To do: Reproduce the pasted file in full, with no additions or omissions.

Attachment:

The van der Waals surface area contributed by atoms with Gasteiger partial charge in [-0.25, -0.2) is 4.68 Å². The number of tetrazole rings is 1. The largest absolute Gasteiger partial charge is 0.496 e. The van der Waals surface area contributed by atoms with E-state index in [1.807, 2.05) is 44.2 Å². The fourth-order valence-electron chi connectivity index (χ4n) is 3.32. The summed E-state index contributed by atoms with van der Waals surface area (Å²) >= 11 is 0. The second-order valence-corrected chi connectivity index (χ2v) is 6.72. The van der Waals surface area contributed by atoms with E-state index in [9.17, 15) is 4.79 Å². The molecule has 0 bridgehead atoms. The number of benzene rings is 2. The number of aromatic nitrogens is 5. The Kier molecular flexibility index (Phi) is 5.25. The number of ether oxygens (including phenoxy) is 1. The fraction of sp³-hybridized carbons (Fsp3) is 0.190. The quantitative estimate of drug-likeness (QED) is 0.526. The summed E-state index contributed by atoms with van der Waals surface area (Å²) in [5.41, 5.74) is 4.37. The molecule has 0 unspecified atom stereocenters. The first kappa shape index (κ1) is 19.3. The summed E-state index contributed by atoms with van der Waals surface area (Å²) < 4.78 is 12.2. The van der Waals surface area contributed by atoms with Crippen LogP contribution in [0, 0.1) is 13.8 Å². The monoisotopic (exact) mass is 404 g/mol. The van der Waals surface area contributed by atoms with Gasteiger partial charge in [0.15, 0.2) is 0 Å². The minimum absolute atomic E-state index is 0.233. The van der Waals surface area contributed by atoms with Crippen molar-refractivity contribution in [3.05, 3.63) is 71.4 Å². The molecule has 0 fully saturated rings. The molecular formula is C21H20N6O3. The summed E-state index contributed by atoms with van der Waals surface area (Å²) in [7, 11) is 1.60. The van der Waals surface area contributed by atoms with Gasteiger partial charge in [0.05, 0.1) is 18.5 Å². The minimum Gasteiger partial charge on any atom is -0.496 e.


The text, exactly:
The van der Waals surface area contributed by atoms with Gasteiger partial charge in [-0.25, -0.2) is 4.68 Å². The number of tetrazole rings is 1. The largest absolute Gasteiger partial charge is 0.496 e. The van der Waals surface area contributed by atoms with E-state index in [1.807, 2.05) is 44.2 Å². The fourth-order valence-electron chi connectivity index (χ4n) is 3.32. The summed E-state index contributed by atoms with van der Waals surface area (Å²) >= 11 is 0. The second-order valence-corrected chi connectivity index (χ2v) is 6.72. The van der Waals surface area contributed by atoms with E-state index in [9.17, 15) is 4.79 Å². The molecule has 0 bridgehead atoms. The number of benzene rings is 2. The number of aromatic nitrogens is 5. The Kier molecular flexibility index (Phi) is 5.25. The number of ether oxygens (including phenoxy) is 1. The fraction of sp³-hybridized carbons (Fsp3) is 0.190. The quantitative estimate of drug-likeness (QED) is 0.526. The summed E-state index contributed by atoms with van der Waals surface area (Å²) in [5.41, 5.74) is 4.37. The molecule has 0 unspecified atom stereocenters. The first kappa shape index (κ1) is 19.3. The summed E-state index contributed by atoms with van der Waals surface area (Å²) < 4.78 is 12.2. The van der Waals surface area contributed by atoms with Crippen LogP contribution in [0, 0.1) is 13.8 Å². The monoisotopic (exact) mass is 404 g/mol. The van der Waals surface area contributed by atoms with Gasteiger partial charge in [0.15, 0.2) is 0 Å². The minimum absolute atomic E-state index is 0.233. The van der Waals surface area contributed by atoms with Crippen molar-refractivity contribution in [3.05, 3.63) is 71.4 Å². The molecule has 0 fully saturated rings. The molecular formula is C21H20N6O3. The summed E-state index contributed by atoms with van der Waals surface area (Å²) in [7, 11) is 1.60. The van der Waals surface area contributed by atoms with Gasteiger partial charge in [0.05, 0.1) is 18.5 Å². The minimum Gasteiger partial charge on any atom is -0.496 e.